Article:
Michael Holding was a fast bowler for the West Indies Test side through the late '70s and early '80s. Peter Willey was a well-known English batsman of the same era. Both decent enough cricketers, but neither memorable in their own right (er not strictly true - Michael 'Whispering Death' Holding was one of the finest bowlers to ever grace the game - cricket loving C&VG Ed)
Until they met on the field of battle that is, for that was the day the immortal line "The bowler's Holding the batsman's Willey" was born (courtesy of BBC commentator Brian Johnston), and a career's worth of after-dinner speeches was subsequently made by both.
And what exactly does that have to do with EA's latest cricket game? Not a great deal really - we just thought it would be a humorous way to introduce a game based around what is considered in some quarters England's slowest sport. Five days for a Test match? We've seen new species of great ape evolve quicker.
Is perhaps a blessing, then, that Cricket 2005 offers ten-over games as standard (although if you do want to play a real-time, five-day Test, you can do that too). In fact, in terms of options, Cricket 2005 offers a wealth of variety, with both club (English and Australian) and international cricket represented across numerous tours, tournaments and test series, including the ever-popular Twenty20 Cup series - which, let's face it, is basically one-day cricket re-imagined for the videogame generation anyway.
Likewise, this being an EA title you've got presentation and attention to detail that's second to none. Players that actually look like who they're supposed to be, Richie Benaud commentating, endless amounts of TV-style replays (including slow-motion close-ups for those video umpire decisions and endless shots of batsmen onspicuously readjusting their boxes) and all the Sky Sports-style stat screens you could ever dream of. Yep, this is an EA Sports game alright.
Which leaves us with the rather thorny issue of how Cricket 2005 actually plays. Condensing the complex bat and ball sport to a workable, joypad-controlled game was never going to be easy, but in all fairness to the folk at EA, they've not done a bad job. Batting uses a combination of different buttons for assorted shots plus the analogue stick for direction, while bowling the perfect Yorker requires a skilful blend of button presses, analogue stick tweaks and a swiftly moving power bar that must be stopped in exactly the right place.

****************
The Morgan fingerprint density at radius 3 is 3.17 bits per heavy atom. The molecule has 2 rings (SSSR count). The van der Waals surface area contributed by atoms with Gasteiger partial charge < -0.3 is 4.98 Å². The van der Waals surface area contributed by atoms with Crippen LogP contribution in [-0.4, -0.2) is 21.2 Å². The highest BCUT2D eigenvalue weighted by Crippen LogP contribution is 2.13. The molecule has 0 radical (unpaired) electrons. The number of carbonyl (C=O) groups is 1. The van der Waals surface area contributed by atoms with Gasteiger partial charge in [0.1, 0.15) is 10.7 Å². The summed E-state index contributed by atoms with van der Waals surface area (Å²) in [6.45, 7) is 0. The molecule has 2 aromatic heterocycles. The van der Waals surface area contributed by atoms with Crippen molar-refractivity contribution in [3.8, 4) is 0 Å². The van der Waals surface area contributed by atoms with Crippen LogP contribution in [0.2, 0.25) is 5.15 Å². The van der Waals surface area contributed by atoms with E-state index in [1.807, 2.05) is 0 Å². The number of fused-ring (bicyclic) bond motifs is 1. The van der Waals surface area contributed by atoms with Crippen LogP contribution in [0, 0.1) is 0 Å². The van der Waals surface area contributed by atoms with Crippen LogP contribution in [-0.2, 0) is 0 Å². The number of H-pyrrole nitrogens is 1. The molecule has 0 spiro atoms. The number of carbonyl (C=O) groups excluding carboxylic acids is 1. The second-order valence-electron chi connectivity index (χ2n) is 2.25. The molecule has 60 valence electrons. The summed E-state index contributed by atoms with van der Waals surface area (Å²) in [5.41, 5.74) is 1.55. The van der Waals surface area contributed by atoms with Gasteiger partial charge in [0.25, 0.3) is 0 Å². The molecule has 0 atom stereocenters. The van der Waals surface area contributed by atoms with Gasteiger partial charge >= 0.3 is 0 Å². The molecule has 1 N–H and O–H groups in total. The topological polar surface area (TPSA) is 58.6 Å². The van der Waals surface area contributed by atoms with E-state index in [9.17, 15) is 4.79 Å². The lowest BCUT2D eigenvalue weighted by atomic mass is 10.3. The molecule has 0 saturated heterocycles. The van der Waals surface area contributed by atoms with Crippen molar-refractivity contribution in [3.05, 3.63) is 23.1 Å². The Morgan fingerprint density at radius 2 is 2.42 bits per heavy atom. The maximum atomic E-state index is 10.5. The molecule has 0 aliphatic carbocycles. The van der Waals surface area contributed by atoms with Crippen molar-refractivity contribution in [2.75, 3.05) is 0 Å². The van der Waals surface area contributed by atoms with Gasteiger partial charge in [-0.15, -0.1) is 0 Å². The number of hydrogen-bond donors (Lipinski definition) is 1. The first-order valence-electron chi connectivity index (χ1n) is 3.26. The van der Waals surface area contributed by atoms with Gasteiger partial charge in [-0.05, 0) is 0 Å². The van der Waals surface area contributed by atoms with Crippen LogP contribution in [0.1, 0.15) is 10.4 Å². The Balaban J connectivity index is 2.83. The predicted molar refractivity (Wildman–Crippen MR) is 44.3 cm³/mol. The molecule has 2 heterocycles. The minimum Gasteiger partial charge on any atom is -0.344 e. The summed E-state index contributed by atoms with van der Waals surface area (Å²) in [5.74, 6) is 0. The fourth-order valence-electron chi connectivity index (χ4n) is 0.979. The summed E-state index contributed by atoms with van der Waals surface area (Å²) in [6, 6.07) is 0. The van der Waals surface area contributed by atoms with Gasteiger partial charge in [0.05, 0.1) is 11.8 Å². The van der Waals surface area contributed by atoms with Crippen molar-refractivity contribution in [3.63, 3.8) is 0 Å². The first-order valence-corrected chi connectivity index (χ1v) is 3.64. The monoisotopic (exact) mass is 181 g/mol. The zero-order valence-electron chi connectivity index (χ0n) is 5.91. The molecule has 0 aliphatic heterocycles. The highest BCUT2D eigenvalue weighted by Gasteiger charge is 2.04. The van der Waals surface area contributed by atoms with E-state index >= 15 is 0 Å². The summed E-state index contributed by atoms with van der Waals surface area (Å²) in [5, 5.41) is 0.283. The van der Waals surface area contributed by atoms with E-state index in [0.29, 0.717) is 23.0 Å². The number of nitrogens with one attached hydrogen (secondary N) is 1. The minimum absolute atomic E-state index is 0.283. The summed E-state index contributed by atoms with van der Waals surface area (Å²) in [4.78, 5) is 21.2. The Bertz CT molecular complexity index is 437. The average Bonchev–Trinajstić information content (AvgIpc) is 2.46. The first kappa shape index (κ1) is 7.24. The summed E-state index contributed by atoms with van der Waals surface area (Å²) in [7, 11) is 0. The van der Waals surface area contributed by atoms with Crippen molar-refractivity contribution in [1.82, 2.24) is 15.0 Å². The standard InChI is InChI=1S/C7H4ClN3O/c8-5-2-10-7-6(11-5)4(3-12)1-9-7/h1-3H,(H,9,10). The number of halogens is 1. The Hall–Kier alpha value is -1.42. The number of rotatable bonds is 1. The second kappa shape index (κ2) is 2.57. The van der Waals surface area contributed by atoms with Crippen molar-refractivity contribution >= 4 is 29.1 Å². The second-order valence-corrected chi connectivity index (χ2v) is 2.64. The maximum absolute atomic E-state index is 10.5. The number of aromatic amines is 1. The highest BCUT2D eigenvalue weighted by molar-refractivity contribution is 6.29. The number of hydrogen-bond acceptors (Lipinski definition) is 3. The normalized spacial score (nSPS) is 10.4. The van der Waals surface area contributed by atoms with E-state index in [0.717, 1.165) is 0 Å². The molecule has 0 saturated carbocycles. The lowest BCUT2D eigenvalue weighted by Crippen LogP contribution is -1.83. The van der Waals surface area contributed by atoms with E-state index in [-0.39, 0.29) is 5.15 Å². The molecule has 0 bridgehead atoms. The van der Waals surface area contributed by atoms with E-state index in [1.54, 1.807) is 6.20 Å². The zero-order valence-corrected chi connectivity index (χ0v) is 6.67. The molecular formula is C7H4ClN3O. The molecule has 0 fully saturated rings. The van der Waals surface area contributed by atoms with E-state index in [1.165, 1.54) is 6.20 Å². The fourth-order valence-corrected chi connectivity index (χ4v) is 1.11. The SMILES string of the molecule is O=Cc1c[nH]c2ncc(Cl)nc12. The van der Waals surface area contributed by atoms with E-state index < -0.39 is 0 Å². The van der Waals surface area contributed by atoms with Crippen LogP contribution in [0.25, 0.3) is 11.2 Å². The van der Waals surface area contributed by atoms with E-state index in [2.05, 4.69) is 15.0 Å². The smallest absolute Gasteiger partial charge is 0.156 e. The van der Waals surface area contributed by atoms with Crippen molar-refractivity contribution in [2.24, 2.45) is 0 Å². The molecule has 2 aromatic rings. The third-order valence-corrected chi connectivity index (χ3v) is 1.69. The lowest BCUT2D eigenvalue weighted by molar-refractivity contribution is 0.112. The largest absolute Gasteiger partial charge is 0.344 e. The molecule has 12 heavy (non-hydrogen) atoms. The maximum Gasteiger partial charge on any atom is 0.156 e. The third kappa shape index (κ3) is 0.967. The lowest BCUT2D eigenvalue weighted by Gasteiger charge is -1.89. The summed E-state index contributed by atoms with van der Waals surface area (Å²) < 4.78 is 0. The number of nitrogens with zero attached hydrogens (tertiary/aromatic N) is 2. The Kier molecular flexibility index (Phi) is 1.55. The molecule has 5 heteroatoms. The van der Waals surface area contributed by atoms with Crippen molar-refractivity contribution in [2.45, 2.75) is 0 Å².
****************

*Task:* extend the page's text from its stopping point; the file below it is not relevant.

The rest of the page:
But (and you knew this bit was coming, right?), we can't help feel that in trying to make a serious simulation of the sport, EA has got its fine-tuning of the controls all wrong. Put simply, it shouldn't be this hard to hit a ball. In real life, maybe, but in a console game? No. Even after 20 minutes practising in the nets, playing on Easy, as England, against Canada, we still managed to lose five wickets in the first over! Isn't batting supposed to be the most fun bit? Instead we get a protracted exercise in self-humiliation. Maybe we're just rubbish at cricket games, but after several people in the office also gave up in disgust we suspected there might be a problem.
Our advice? Don't rush out and buy Cricket 2005 just yet, especially not on the strength of the EA logo alone. Not even if you're desperate to play a cricket game over those long, sunny summer afternoons. Wait another month and see how Codemasters' Brian Lara International Cricket shapes up in comparison, because on these impressions, it might just turn out to be the superior option.
Complete cricket package that suffers from a very demanding batting system. The cricketing hardcore should like it.